TOPEKA, Kan. (KSNT) – Many Americans are struggling to keep up with the inflating cost of medicine. There are efforts in Washington D.C. to address the increasing cost of prescription medications.
The U.S. House of Representatives passed a plan, the Elijah E. Cummings Lower Drug Costs Now Act, on December 12, 2019 that aims to reduce costs, but it may face an uphill battle in the Senate.
Insulin prices have nearly tripled in the past decade, costing diabetic patients thousands of dollars. Zach Johnston was diagnosed with Type 1 diabetes when he was 21 years old.
“I was down to 99 pounds when I found out,” he said.
Since his diagnosis, Zach has struggled to stay healthy. In the last two months, he was hospitalized twice for diabetic ketoacidosis (DKA). Zach said the increasingly high price of insulin makes it difficult to keep up with his illness.
“Within a few months it quickly changed, I was only getting one vile for the same price of $50, where before I was getting three,” said Zach. “Even at the $50 for the one vile, it was adding up quickly.”
Zach switched to a cheaper insulin that would only cost about $26, but he said the insulin made him sick. Nurse Practitioner Gary Graf works with diabetic patients every day and explains that while the cheaper insulin still works, it is an ‘old model’ which is why it’s less expensive.
“The insulins that we have now are much more expensive than the insulins we had 25 years ago,” Graf explained, “Those are the ones that they sell for $26 a vile. They’re 25 years old.”
Zach would also ask doctors for free samples of insulin, just to get by. His father, who is also diabetic, would even share his insulin when Zach couldn’t afford it. But it isn’t an option for him to not take his insulin.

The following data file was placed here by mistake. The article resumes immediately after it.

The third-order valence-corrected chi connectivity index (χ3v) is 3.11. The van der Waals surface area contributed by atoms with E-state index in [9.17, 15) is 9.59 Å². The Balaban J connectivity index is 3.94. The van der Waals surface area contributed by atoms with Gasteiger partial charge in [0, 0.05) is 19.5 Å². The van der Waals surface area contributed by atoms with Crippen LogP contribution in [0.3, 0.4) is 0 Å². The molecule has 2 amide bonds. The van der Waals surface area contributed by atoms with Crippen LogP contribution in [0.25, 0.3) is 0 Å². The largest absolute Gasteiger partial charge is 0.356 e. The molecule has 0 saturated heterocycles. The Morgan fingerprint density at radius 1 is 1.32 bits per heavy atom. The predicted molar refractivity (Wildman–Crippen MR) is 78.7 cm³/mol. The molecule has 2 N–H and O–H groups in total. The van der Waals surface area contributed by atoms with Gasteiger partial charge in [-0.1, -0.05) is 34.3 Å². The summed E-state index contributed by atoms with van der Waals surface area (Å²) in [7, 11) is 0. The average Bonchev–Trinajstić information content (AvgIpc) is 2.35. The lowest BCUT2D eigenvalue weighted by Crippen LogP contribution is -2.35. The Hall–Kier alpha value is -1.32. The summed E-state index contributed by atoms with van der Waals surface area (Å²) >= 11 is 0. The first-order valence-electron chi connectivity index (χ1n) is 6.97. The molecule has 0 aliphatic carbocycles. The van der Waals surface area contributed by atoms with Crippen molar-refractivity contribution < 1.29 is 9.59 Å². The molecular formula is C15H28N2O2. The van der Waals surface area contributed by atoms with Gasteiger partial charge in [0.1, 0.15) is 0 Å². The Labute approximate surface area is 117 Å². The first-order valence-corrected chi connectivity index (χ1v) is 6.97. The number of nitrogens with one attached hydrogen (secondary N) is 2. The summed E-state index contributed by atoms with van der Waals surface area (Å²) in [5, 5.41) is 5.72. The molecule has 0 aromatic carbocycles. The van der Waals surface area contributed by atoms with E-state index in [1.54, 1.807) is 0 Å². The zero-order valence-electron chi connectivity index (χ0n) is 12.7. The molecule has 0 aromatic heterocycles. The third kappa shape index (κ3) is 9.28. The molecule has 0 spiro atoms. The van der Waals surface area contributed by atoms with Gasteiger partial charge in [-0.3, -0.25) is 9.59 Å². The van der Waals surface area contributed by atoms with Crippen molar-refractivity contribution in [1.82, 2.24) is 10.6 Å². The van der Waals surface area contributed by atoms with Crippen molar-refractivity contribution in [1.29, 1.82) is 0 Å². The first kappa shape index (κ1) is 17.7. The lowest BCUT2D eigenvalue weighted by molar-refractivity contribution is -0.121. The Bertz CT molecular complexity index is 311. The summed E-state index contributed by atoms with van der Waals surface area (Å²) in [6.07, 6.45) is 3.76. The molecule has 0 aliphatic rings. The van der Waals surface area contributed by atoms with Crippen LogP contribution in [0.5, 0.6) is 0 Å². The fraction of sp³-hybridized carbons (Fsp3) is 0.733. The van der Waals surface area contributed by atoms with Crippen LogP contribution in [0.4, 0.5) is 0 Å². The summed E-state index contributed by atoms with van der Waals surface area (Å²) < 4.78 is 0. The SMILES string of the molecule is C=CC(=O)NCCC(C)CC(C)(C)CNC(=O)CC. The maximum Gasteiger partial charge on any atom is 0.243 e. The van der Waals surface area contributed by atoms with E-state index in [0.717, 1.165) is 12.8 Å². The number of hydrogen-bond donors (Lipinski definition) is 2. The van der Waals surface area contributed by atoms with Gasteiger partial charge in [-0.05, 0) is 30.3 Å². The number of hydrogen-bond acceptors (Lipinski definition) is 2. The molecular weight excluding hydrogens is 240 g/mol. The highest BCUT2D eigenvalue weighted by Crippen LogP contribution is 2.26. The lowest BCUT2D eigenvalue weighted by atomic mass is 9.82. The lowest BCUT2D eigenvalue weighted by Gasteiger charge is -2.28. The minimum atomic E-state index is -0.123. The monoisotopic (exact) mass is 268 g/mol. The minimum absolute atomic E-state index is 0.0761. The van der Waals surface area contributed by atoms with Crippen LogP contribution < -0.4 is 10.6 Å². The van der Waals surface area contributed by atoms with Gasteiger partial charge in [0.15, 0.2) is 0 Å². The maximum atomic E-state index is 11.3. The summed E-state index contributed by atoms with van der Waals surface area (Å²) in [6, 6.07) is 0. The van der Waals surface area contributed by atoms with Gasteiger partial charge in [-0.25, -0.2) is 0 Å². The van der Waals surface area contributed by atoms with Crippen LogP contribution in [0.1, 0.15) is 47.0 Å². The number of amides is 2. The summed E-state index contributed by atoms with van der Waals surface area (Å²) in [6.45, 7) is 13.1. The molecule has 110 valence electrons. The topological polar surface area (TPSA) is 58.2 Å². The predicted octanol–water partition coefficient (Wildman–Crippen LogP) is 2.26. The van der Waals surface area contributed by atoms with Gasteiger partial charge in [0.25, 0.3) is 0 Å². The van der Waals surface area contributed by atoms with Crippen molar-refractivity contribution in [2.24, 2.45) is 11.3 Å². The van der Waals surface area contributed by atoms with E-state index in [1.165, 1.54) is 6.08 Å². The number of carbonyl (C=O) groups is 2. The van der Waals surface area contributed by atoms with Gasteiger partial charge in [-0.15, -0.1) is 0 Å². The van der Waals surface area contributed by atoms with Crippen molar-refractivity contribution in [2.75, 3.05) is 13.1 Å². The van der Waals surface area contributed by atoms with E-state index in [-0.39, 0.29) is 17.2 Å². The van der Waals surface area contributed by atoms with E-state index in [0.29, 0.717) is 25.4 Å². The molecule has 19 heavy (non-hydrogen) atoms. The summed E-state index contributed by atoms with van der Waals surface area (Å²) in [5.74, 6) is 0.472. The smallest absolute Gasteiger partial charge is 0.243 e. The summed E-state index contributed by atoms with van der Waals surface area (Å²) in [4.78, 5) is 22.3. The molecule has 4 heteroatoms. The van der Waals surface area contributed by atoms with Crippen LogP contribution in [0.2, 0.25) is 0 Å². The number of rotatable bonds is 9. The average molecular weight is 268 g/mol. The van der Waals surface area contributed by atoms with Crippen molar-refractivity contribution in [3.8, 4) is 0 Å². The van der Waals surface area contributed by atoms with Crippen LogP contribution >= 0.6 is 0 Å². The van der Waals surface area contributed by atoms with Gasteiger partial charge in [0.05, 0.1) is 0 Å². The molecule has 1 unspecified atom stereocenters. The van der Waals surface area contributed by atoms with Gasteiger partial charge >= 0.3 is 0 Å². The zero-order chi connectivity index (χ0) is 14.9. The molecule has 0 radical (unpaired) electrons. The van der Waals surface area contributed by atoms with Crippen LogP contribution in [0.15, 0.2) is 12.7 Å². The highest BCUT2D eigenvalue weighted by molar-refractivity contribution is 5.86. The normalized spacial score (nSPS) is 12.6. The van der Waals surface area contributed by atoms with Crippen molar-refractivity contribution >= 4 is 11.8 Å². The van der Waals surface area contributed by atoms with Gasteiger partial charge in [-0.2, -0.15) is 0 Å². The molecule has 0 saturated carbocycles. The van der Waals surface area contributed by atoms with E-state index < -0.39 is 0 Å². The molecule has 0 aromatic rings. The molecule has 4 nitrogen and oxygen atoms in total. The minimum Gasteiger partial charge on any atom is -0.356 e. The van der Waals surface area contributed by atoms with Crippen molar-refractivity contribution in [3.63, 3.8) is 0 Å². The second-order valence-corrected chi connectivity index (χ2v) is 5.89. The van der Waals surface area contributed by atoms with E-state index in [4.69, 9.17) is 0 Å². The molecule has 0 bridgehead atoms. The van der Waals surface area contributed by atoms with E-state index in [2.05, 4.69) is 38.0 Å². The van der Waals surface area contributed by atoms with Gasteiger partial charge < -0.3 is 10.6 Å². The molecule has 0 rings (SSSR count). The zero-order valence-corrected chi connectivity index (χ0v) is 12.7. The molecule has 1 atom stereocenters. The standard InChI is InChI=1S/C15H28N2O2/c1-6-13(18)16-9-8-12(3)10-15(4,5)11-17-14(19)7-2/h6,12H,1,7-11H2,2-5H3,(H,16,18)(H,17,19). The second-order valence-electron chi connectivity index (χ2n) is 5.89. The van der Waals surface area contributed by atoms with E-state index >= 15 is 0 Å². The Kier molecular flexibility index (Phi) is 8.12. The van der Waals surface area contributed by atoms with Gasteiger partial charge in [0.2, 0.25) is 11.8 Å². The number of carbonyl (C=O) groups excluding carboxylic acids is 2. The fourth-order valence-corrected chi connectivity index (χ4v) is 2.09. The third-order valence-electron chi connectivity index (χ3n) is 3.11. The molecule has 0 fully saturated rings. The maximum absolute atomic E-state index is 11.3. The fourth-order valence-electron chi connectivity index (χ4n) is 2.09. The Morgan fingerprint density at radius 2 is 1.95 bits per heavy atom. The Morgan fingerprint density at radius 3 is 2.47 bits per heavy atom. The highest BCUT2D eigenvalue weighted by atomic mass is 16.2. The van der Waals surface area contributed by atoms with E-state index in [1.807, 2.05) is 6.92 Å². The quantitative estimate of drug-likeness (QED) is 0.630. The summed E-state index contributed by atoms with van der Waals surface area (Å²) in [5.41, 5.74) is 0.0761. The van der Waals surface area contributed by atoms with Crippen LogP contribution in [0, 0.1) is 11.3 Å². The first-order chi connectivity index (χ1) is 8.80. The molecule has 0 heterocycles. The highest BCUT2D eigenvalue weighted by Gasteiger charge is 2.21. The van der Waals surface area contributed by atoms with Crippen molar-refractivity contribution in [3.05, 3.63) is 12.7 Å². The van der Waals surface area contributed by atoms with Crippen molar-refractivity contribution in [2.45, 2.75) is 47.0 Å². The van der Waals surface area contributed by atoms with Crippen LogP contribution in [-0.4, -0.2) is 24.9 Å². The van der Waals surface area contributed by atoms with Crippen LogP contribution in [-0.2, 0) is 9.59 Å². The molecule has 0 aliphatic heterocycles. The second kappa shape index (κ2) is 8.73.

“For your type 1 patients, if you’re not taking insulin, you’re going to be very sick and you’ll be in the emergency room,” said Graf.
The plan passed by the U.S. House would mandate price negotiations by the Federal Government on drugs, which is currently not allowed. The plan would also penalize companies that raise the price of drugs at a rate higher than that of inflation.
One addition to the plan that is receiving bipartisan support is reducing the out-of-pocket cost of medications for Medicare patients. The House bill puts a limit of $2,000 deductible per year that a patient must pay on medications before it requires the drug companies and Medicare to pay the rest; in the Senate bill, the deductible is $3,100 per year.
The House passed the bill with a vote of 232 yea to 192 no. The Senate is working on a similar plan but it is still in committee. President Trump said if the bill makes it to his desk, he plans to veto it. The President released a statement ahead of the House vote that said the bill would, “…undermine access to lifesaving medications.” The release also says that the Administration would prefer the Prescription Drug Pricing Reduction Act of 2019, introduced by Republican Senator Chuck Grassley.
Graf says, in the meantime, there are money-saving options that could help with high-drug costs including:
- Coupons for medications like insulin
- Discounts offered by prescription companies
- Discounts by using cards like GoodRX on prescriptions
- Call your insurance for help finding discounts
“You have to think outside the box, you have to know about these programs,” said Graf. “Don’t be afraid to ask for help. Talk to the pharmaceutical sponsors that are out there. They’re more than glad to help fill in paperwork. There are programs out there.”
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